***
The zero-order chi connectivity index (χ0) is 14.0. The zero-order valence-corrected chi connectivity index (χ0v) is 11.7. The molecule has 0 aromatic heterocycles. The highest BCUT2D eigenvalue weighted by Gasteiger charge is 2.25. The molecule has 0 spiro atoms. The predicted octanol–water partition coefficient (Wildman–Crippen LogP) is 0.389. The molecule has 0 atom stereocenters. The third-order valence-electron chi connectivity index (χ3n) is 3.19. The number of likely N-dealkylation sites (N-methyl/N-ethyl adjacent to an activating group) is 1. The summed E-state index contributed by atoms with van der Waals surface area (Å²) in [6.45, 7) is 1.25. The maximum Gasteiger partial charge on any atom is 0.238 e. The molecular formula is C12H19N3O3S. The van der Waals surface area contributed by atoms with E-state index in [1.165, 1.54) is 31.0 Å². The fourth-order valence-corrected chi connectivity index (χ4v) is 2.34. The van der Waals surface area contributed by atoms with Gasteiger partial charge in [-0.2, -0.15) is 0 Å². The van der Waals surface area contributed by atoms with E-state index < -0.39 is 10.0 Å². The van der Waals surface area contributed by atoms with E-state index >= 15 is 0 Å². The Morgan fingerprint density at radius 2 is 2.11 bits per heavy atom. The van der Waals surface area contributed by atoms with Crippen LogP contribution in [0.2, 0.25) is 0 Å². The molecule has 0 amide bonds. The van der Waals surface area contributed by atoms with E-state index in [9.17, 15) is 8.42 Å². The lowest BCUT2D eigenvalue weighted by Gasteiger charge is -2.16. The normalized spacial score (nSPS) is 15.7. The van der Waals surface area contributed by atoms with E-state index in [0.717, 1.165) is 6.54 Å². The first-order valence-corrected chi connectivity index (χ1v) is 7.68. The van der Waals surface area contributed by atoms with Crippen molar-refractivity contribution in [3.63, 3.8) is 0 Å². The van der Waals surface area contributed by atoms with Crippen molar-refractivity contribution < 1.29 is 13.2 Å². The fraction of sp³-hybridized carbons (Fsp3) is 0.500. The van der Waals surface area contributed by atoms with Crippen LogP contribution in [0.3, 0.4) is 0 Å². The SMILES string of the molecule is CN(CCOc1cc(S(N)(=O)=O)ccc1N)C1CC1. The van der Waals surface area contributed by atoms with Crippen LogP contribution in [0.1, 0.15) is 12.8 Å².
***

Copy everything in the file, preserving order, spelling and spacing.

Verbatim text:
The zero-order chi connectivity index (χ0) is 14.0. The zero-order valence-corrected chi connectivity index (χ0v) is 11.7. The molecule has 0 aromatic heterocycles. The highest BCUT2D eigenvalue weighted by Gasteiger charge is 2.25. The molecule has 0 spiro atoms. The predicted octanol–water partition coefficient (Wildman–Crippen LogP) is 0.389. The molecule has 0 atom stereocenters. The third-order valence-electron chi connectivity index (χ3n) is 3.19. The number of likely N-dealkylation sites (N-methyl/N-ethyl adjacent to an activating group) is 1. The summed E-state index contributed by atoms with van der Waals surface area (Å²) in [6.45, 7) is 1.25. The maximum Gasteiger partial charge on any atom is 0.238 e. The molecular formula is C12H19N3O3S. The van der Waals surface area contributed by atoms with E-state index in [1.165, 1.54) is 31.0 Å². The fourth-order valence-corrected chi connectivity index (χ4v) is 2.34. The van der Waals surface area contributed by atoms with Gasteiger partial charge in [-0.2, -0.15) is 0 Å². The van der Waals surface area contributed by atoms with E-state index < -0.39 is 10.0 Å². The van der Waals surface area contributed by atoms with E-state index >= 15 is 0 Å². The Morgan fingerprint density at radius 2 is 2.11 bits per heavy atom. The van der Waals surface area contributed by atoms with Crippen LogP contribution in [0.2, 0.25) is 0 Å². The molecule has 0 amide bonds. The van der Waals surface area contributed by atoms with E-state index in [9.17, 15) is 8.42 Å². The lowest BCUT2D eigenvalue weighted by Gasteiger charge is -2.16. The normalized spacial score (nSPS) is 15.7. The van der Waals surface area contributed by atoms with E-state index in [0.717, 1.165) is 6.54 Å². The first-order valence-corrected chi connectivity index (χ1v) is 7.68. The van der Waals surface area contributed by atoms with Crippen molar-refractivity contribution in [3.63, 3.8) is 0 Å². The van der Waals surface area contributed by atoms with Crippen molar-refractivity contribution < 1.29 is 13.2 Å². The fraction of sp³-hybridized carbons (Fsp3) is 0.500. The van der Waals surface area contributed by atoms with Crippen LogP contribution in [0.3, 0.4) is 0 Å². The SMILES string of the molecule is CN(CCOc1cc(S(N)(=O)=O)ccc1N)C1CC1. The van der Waals surface area contributed by atoms with Crippen LogP contribution in [0.1, 0.15) is 12.8 Å².